That in slow-tinted autumn comes
The fall.  

(The two photographs were taken on a glorious day in Erie National Wildlife Refuge last fall, where the light, the clouds, and the colors were perfect.)  

Friday, October 11, 2013

Images in Stone - Photography, Animated Landscapes

            Common in the old “funny animal” comic-books was a page where a drawing of a landscape, with much line work, had objects hidden in it that the viewer was asked to find.  “Help Grandma Duck Find Her Farm Tools,”  “Save Mickey from the Hidden Animals in the Woods.”  And you’d have to search the trees, bushes, houses and barns to discover the hidden objects whose outlines were obscured in the intricate drawing. 
            Father Guido Sarducci of Saturday Night Live (the comedian Don Novello) made a joke of this activity when he held up a large picture of a pizza and challenged the viewers to “Find the Popes in the pizza!”  Of course, it was just a pizza with nothing hidden (at least I never saw anything) which made the task even funnier.  (If real it might have become an ad line as good as “Where’s the beef?”) 
            All this brings us to pictures of big rocks.  I like to take such photos for the color, the texture, and sometimes even the ghostly images that seem to lurk in them.  Interestingly, I usually don’t notice such images until after the photograph is taken and seen in 2-D, and often when changed from color to black and white.  I don’t look for them while photographing, but there on the computer screen suddenly—good gosh, would you look at that? 
            These images are of boulders, cliffs, crevasses, erosion, but when the imagination gets a hold of them and plays with how they appear, then who knows what might be observed in the creative interaction between our minds and all that dead material “out there.”  We impose on what we see, or, as Wordsworth said in Tintern Abbey, “half create” what we perceive.
            Add good-humored titles and you’ll see what I mean. 
            These rocks look like stuffed sagging faces:

“My hat is crooked.”  “My chin droops.”

            The next picture was taken because the rock seemed somehow appealing, the composition balanced, appropriate for an unidentified “gut” feeling.  But after changing it to B&W, the title jumped out immediately.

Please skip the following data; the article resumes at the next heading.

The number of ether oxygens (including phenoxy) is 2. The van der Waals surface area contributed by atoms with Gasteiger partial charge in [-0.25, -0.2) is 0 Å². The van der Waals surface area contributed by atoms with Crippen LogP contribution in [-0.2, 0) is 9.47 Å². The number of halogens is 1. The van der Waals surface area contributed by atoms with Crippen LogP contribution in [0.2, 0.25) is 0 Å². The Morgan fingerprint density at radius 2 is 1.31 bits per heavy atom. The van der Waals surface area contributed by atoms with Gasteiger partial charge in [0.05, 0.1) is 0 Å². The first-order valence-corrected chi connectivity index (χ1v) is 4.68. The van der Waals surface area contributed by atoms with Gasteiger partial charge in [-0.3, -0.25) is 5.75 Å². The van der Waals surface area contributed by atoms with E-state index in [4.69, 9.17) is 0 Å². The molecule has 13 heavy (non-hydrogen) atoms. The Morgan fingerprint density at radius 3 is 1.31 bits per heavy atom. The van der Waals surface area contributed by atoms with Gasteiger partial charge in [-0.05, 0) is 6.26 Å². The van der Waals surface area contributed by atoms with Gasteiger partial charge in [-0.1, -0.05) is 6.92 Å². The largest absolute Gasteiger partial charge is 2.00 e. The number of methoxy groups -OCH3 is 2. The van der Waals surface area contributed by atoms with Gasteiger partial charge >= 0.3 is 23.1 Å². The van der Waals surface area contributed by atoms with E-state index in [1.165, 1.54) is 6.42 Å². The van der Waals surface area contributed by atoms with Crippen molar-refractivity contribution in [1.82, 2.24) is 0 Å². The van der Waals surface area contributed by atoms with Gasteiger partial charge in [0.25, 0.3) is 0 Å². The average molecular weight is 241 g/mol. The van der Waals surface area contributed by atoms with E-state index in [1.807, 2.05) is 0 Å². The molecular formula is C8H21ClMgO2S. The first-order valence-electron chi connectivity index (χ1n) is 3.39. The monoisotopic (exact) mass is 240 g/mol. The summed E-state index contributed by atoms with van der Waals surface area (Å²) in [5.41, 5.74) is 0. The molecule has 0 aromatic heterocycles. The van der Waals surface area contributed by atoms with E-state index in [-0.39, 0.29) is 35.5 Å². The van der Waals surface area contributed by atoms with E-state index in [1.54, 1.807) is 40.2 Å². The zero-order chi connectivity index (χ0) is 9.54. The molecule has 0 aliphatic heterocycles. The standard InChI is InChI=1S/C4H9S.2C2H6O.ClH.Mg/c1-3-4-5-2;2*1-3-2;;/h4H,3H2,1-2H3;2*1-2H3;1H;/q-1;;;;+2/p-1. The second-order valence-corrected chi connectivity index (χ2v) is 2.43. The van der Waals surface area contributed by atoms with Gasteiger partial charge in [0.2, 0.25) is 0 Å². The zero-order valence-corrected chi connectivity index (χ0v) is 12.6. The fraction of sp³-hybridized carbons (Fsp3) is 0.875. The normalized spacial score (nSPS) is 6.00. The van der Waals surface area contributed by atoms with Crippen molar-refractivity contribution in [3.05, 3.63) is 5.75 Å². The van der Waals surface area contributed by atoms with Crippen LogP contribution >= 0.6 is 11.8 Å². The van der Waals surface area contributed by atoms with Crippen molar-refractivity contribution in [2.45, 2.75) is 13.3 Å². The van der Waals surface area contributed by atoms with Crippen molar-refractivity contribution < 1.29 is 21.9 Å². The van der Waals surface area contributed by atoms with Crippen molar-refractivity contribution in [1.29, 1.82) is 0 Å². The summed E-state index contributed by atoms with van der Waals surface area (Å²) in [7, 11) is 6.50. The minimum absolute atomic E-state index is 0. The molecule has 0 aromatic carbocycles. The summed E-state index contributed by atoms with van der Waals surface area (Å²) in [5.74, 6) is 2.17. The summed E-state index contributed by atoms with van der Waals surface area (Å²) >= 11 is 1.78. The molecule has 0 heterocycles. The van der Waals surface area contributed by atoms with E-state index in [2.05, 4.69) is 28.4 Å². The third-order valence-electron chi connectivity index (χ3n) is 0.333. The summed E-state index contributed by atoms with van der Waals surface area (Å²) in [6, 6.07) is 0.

“Let the Sleeping Dog Lie.”

            And this hard rock cliff suggests the soft and cuddly: 

“Kitten in Stone”

            Too bad no grass blades grew there for whiskers. 
            And the following was interpreted in one quick word. 


            I also used “Teeth” for sharp stones in tundra, “Emaciated Fingers” for narrow mounds between ruts in badlands, and “The Beartooth” for a crag that really does have that name.
And finally, my favorite:

                                                 “Rain Makes Me Scowl”

            Such a grumpy old sourpuss deserves that dribble irritating his face. 
            We half create what we see.  We impose interpretations.  Our minds and our memories drown our surroundings, sometimes preventing any chance for objectivity.  Now that we “see” those clownish doughboys, that dog, that kitten, those feet, that squeezed cranky petulant frown, it’s hard to notice anything else.  The landscapes are changed without our even asking, and we can’t get back to a bare slate. 
            Do we really see, or are we lost in a funhouse of reflections and projections? 
            Oh, by the way, if you come across any Popes in pizzas out there, or even in rock formations, do let me know. 
(The first two photos were taken in Arches National Park, UT; the third and last in Old Man’s Cave State Park, OH; and the fourth at a rest stop off Interstate 70 on the San Rafael Reef, UT.)

Saturday, October 5, 2013

Popular "Versus" Literary Fiction

A recent article in the New York Times described a study showing that people who read literary fiction score better than readers of non-fiction or popular fiction on tests measuring “empathy, social perception and emotional intelligence.”  These skills are used in reading body language, decoding what other people might be thinking, predicting another person’s needs, and becoming “sensitive to emotional nuance and complexity.”  The study thus suggests that reading literary fiction can help you achieve more social skills.  (“For Better Social Skills, Scientists Recommend a Little Chekov,” )